" The history of the studies which have constituted the educational course in the forty years is characterized by enlargement, by consequent variety of subjects, and by enrichment," I says President Thwing. He calculates that the enlargement of the course of study has been sixfold, due to the "vastness of the enlargement of the field of knowledge itself." Among the chief additions have been general history, ancient and modern ; economics, political science, and government; chemistry and kindred sciences ; English literature ; and the higher mathematics. Among the landmarks in the history of the collegiate curriculum are : economics introduced at Harvard in 1820, Yale in 1824, Princeton in 183o ; professor-ship in modern languages established at Bowdoin, 1825 ; first chair of history established, at William and Mary, 1822, at Harvard, 1839, at Yale,1865.

Whatever the arguments for and against the elective system, we must recognize the fact that at the present time it is to some degree at least the " prevailing condition at all well-equipped colleges." This has necessitated the introduction of the "point" system in determining qualifications for graduation. Fifteen hours of lectures and recitations per week is the minimum requirement. Thus sixty such units in four years is required for graduation ; or if the year is divided into semesters, 120 points ; or if into three terms, 18o points. The statement of the University of Indiana is typical " A recitation or lecture is regularly fifty minutes in length, and the outside work of the student is estimated at an average of two hours for each class exercise. In laboratory work each exercise is from two to two hours and a half in length, with outside study to make it as nearly as possible equivalent in its demands to the conventional hour defined above." This university may also be taken as an average type as to the proportion of prescribed to elective work. Each student must pass in : —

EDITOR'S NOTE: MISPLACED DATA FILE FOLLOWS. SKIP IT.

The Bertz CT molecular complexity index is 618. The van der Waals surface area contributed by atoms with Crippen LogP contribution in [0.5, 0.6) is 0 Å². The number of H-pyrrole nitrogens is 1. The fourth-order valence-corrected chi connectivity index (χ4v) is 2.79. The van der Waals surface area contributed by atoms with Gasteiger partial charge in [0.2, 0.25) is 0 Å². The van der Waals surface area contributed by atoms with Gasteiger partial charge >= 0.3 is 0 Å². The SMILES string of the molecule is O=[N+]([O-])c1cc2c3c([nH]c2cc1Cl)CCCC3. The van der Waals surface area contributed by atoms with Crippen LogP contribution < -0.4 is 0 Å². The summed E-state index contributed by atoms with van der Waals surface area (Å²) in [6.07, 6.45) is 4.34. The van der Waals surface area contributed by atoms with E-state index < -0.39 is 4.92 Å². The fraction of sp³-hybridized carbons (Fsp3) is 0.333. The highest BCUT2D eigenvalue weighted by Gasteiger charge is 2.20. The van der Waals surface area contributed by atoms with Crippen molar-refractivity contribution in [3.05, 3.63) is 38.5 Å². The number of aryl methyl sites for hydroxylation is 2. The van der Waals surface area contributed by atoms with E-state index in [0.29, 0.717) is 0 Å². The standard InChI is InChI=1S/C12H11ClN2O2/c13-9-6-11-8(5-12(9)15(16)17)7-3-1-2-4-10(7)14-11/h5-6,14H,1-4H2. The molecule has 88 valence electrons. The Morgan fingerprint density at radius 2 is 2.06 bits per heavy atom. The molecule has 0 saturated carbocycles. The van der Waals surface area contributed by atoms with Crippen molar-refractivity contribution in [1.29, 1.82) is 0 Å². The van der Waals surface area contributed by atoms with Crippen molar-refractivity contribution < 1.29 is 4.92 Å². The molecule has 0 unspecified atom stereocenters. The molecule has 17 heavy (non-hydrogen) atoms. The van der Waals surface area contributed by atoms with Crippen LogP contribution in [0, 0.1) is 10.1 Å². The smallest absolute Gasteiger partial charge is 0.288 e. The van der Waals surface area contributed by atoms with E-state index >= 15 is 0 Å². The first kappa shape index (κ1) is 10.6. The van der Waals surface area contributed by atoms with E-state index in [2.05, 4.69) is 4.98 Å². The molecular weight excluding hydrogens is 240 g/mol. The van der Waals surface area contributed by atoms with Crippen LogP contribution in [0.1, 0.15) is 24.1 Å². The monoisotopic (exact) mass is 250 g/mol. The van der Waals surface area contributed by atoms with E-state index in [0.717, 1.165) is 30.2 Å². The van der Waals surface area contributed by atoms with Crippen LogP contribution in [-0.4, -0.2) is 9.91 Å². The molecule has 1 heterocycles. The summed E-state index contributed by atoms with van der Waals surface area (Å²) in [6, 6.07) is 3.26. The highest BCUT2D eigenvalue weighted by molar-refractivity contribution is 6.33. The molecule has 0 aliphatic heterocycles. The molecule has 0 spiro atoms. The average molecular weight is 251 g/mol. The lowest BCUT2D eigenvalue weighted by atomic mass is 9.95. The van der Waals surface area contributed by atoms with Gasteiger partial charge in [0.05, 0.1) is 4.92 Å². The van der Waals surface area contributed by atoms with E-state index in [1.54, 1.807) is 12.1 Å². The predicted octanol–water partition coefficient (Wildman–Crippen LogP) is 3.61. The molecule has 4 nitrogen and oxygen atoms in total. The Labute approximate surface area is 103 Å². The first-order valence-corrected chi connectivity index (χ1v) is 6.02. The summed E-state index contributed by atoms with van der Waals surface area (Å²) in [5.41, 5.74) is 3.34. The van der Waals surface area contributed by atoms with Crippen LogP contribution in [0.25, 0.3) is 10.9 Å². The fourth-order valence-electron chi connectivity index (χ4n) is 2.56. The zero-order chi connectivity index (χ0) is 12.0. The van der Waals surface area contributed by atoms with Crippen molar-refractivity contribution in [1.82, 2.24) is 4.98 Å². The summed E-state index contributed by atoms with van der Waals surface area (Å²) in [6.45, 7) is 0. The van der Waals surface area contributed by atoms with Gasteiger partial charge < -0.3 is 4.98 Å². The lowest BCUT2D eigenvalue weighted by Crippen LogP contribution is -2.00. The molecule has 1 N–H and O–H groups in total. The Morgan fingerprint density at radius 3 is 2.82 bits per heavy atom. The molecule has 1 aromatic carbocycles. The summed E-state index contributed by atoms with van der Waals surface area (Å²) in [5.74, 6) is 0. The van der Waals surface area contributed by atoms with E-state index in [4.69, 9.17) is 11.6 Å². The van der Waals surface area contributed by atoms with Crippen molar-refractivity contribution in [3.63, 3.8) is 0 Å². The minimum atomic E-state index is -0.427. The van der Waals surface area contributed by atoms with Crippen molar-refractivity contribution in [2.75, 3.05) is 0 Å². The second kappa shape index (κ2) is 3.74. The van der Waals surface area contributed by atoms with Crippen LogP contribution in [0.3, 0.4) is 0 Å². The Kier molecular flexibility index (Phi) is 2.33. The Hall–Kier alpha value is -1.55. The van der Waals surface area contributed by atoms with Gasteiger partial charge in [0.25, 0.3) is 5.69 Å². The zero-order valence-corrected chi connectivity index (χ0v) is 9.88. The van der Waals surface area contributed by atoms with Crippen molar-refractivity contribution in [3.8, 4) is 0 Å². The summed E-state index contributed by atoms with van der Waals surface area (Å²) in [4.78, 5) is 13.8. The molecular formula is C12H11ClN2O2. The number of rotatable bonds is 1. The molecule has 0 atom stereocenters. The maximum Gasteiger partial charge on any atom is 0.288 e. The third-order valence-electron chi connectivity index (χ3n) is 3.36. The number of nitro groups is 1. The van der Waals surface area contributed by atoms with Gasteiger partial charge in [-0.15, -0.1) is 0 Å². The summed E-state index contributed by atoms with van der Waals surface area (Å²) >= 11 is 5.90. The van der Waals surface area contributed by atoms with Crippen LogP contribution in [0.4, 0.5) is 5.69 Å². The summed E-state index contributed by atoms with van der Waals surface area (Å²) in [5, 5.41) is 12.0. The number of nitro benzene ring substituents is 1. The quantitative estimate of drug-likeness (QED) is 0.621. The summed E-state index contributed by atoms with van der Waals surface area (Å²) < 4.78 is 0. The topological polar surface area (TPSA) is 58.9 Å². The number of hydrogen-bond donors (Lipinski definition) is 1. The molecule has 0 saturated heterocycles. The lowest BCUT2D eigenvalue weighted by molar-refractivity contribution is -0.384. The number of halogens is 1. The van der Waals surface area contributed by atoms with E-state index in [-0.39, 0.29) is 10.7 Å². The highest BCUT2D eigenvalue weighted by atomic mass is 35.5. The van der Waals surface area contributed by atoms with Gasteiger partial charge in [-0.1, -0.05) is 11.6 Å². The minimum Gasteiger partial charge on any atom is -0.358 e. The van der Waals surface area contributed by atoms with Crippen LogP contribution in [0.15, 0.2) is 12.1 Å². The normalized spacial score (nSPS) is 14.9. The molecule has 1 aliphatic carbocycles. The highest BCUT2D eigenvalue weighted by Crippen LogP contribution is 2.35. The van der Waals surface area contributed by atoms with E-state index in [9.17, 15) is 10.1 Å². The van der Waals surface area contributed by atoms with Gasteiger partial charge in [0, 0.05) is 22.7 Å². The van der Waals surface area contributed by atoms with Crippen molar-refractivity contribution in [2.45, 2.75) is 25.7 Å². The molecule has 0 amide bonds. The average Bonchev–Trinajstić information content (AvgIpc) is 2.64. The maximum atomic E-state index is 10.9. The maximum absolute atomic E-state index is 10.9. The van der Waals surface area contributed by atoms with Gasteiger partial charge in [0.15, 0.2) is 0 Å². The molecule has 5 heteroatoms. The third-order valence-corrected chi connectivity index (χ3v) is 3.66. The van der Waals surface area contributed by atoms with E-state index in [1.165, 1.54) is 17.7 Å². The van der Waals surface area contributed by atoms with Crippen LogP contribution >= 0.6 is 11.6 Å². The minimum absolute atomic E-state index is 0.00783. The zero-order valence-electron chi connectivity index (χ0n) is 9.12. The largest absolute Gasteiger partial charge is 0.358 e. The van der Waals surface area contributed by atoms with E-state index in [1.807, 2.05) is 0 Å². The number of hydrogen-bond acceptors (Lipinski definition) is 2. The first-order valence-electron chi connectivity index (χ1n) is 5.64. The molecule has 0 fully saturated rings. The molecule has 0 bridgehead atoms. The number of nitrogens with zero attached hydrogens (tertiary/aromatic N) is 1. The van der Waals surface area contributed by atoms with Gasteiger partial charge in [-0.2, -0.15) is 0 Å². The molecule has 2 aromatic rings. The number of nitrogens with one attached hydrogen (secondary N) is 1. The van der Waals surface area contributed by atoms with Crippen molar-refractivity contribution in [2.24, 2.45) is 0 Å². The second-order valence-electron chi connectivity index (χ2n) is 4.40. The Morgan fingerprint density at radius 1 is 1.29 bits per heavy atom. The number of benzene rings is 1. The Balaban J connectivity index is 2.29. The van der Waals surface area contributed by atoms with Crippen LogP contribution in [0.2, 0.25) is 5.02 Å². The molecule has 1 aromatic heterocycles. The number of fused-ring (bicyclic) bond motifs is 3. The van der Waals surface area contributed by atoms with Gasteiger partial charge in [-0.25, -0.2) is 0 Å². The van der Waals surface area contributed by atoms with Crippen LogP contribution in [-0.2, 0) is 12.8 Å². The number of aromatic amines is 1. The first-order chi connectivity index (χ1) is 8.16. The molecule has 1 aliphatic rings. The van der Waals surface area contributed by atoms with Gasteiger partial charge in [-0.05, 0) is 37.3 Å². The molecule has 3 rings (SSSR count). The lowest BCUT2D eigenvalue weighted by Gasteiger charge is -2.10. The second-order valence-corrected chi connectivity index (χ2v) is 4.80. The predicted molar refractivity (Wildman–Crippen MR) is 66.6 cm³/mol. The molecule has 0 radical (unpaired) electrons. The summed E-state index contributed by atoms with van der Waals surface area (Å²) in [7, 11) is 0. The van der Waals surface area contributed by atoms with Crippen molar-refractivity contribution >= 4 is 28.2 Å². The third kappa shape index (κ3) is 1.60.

A. Six hours of English Composition.

B. Three hours of hygiene.

C. Thirty hours of language — options of Greek, Latin, French, Spanish, German, and comparative philology.

D. Fifteen hours of mathematics or physics—any one of five stated combinations may be chosen.

E. Fifteen hours in one of the remaining sciences — philosophy, chemistry, geology, zoölogy, botany, anatomy, physiology. At least ten hours of this shall be laboratory work.

F. Twenty-four hours from among history and political science, economics and social science, English literature, Greek literature in English, translation, philosophy, education, fine arts, history of English language.

It will thus be seen that 93 of the 18o hours required for the bachelor's degree (Indiana has three terms to . the year) are prescribed. This prescription is only in general terms, for within each prescribed group, excepting the first two, are many options. Thus we may venture a general statement that the American student can secure his bachelor's degree from the average college in good standing upon the completion of four years' work in subjects the larger number of which he has himself selected.

Some institutions distinguish between the degrees of bachelor of arts and bachelor of science, granting one or the other according to the character of the subjects pursued others make no such distinction. The University of Michigan confers the arts degree, except that " a student who has earned at least 6o of the 120 hours in mathematics and the physical and biological sciences may, at his option, receive the degree of Bachelor of Science, instead of Bachelor of Arts." The indeterminateness of the average college diploma is set forth by Dr. Flexner in flowing language : " On the face of the diploma there is usually nothing to show where in the wide universe of science or scholarship the individual's preference lay.

He may have adhered closely to the traditional classical scheme ; or he may have entirely ignored the humanities in favor of political science ; or he may have ignored all the sciences but one; or he may have cultivated philosophy or modern literature ; or finally he may have made a sort of gentlemanly ` grand tour' through the capitals of the chief provinces of intellectual interest."'

As the colleges make use of the point system in calculating quantity of work done by their students, so, too, " the colleges are largely adopting the free. election or ' point system of admission which has developed almost entirely since 1897. While adopting the principle, the colleges differ in its application. ... They agree in publishing a list of twenty to thirty subjects, to each of which a value (point) is attached, and candidates for admission must secure a certain number of points. But the colleges differ (a) as to the number of points to be offered, hence there is a difference in the amount of option afforded ; (b) in their definition of the same subject ; (c) in the method of rating subjects; (d) in making a distinction between elementary and advanced subjects; and most important of all (e) in not agreeing as to the meaning of the term point. "